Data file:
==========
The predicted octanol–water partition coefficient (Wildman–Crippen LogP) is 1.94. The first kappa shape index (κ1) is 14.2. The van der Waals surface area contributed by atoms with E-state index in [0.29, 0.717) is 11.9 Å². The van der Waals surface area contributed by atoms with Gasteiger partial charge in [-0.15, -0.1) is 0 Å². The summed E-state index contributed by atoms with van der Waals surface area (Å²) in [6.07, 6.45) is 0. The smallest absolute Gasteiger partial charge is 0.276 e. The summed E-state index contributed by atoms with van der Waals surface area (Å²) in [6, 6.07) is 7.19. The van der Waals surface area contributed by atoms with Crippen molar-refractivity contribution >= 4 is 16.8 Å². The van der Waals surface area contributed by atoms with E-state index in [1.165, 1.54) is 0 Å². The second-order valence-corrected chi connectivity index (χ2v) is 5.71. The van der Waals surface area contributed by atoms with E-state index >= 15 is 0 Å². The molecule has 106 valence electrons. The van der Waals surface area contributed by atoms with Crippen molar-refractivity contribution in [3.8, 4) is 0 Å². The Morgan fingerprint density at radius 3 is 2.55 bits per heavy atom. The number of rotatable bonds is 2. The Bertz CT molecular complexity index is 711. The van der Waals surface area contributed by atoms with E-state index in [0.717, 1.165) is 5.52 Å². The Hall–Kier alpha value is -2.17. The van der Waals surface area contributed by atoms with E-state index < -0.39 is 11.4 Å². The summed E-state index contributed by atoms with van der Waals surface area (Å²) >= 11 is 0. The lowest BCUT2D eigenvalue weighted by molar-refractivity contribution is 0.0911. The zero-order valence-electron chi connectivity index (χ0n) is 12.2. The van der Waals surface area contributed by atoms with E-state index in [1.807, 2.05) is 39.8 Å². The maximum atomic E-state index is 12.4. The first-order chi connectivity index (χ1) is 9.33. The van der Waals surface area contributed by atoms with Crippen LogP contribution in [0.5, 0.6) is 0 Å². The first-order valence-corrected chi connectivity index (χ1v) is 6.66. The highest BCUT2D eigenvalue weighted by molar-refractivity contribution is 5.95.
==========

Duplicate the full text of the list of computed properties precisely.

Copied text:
The predicted octanol–water partition coefficient (Wildman–Crippen LogP) is 1.94. The first kappa shape index (κ1) is 14.2. The van der Waals surface area contributed by atoms with E-state index in [0.29, 0.717) is 11.9 Å². The van der Waals surface area contributed by atoms with Gasteiger partial charge in [-0.15, -0.1) is 0 Å². The summed E-state index contributed by atoms with van der Waals surface area (Å²) in [6.07, 6.45) is 0. The smallest absolute Gasteiger partial charge is 0.276 e. The summed E-state index contributed by atoms with van der Waals surface area (Å²) in [6, 6.07) is 7.19. The van der Waals surface area contributed by atoms with Crippen molar-refractivity contribution >= 4 is 16.8 Å². The van der Waals surface area contributed by atoms with E-state index in [1.165, 1.54) is 0 Å². The second-order valence-corrected chi connectivity index (χ2v) is 5.71. The van der Waals surface area contributed by atoms with E-state index >= 15 is 0 Å². The molecule has 106 valence electrons. The van der Waals surface area contributed by atoms with Crippen molar-refractivity contribution in [3.8, 4) is 0 Å². The Morgan fingerprint density at radius 3 is 2.55 bits per heavy atom. The number of rotatable bonds is 2. The Bertz CT molecular complexity index is 711. The van der Waals surface area contributed by atoms with E-state index in [0.717, 1.165) is 5.52 Å². The Hall–Kier alpha value is -2.17. The van der Waals surface area contributed by atoms with E-state index < -0.39 is 11.4 Å². The summed E-state index contributed by atoms with van der Waals surface area (Å²) >= 11 is 0. The lowest BCUT2D eigenvalue weighted by molar-refractivity contribution is 0.0911. The zero-order valence-electron chi connectivity index (χ0n) is 12.2. The van der Waals surface area contributed by atoms with E-state index in [1.807, 2.05) is 39.8 Å². The maximum atomic E-state index is 12.4. The first-order chi connectivity index (χ1) is 9.33. The van der Waals surface area contributed by atoms with Crippen LogP contribution in [0.5, 0.6) is 0 Å². The first-order valence-corrected chi connectivity index (χ1v) is 6.66. The highest BCUT2D eigenvalue weighted by molar-refractivity contribution is 5.95.